Two TIFF Reviews

The Keyhole world premiere at TIFF went over quite well (see here for more). I had the opportunity to catch two other films over the same weekend:

360: Fernando Meirelles’ latest film is a continent-spanning, Wim Wenders-esque meditation on fidelity and perseverance in a world whose inhabitants’ stories are increasingly inter-threaded. The cinematography is beautiful, with exquisite long shots which accentuate each locale intimately, while the characters sort out their broken hearts and wandering eyes. The cast is solid: Jude Law, Anthony Hopkins, Rachel Weisz, and many others, with yet another gritty, soul-churning performance by Ben Foster. It is a movie with a clear moral conscience at its core, which may disappoint some who are looking for a string of happy endings, and others who alternately want the world to conform to a cynical philosophy. One to elicit discussion, for sure.Jude Law and Rachel Weisz, in a scene from "360"Jude Law & Rachel Weisz in "360"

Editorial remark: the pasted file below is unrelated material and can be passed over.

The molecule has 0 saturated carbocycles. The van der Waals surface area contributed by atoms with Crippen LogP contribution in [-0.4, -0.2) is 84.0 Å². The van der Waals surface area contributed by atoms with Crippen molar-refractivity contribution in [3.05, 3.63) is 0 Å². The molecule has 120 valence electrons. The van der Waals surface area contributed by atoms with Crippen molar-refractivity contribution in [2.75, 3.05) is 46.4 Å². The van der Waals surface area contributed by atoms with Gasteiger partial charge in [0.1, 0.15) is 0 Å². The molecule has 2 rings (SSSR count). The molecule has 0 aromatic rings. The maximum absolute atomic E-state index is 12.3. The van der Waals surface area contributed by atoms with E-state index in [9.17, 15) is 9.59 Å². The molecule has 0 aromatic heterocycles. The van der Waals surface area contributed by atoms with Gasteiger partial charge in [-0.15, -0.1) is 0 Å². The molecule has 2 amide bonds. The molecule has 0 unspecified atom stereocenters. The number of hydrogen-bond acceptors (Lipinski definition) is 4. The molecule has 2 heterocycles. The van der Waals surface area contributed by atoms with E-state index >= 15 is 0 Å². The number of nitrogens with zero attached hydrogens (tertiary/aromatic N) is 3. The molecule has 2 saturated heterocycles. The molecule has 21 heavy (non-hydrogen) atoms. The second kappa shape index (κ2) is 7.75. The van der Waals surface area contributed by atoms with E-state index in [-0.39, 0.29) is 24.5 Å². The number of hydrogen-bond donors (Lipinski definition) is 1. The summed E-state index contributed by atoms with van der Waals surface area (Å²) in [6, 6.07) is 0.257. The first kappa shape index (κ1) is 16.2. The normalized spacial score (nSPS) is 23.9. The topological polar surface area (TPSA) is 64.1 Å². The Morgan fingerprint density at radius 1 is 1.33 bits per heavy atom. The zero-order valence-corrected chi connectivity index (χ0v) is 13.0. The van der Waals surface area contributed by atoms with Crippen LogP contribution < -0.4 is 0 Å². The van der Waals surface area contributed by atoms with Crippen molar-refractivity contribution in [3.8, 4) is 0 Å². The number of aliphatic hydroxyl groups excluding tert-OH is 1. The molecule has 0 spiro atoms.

Anonymous: It’s weird to see a movie at TIFF which you know will be rolled out into movie theatres soon. Weirder still to stand in line and see a massive-sized poster for the movie you are about to see across the street from you, telling you that it will premiere in a month’s time. The tickets were comps, so I didn’t let this hang me up. Sam Reid as the Earl of Essex, in "Anonymous"

Anonymous isn’t a great film, I will say that now. In an effort to dramatize its thesis – that our notion of Shakespeare is based on a ruse, and that The Bard’s works were actually written by a nobleman, the Earl of Oxford (Rhys Ifans) – it crams in so many plot points to justify its theory (and it is a leading Shakespeare-alternate theory, for what that’s worth) that I felt separated from the characters (and eventually the story) on the screen. And this is a shame, because it’s a gorgeous-looking film and the filmmakers obviously spent a dear load of time making everything look authentic. The performances as well are quite strong, with a cast which also includes Vanessa Redgrave as Queen Elizabeth I and David Thewlis, who all but lives beneath the skin of the calculating William Cecil. The great tragedy, if you will pardon the pun, is that Rhys Ifans’ affecting lead performance, an actor who for so long has held films together in often comic-serving supporting roles, seems sacrificed to some degree – scattered across a time-spanning storyline – so that we only see him intermittently. Pity. Still, for those who love movies with codpieces and horse hooves clop-clop-clopping on cobblestone, you could do worse.


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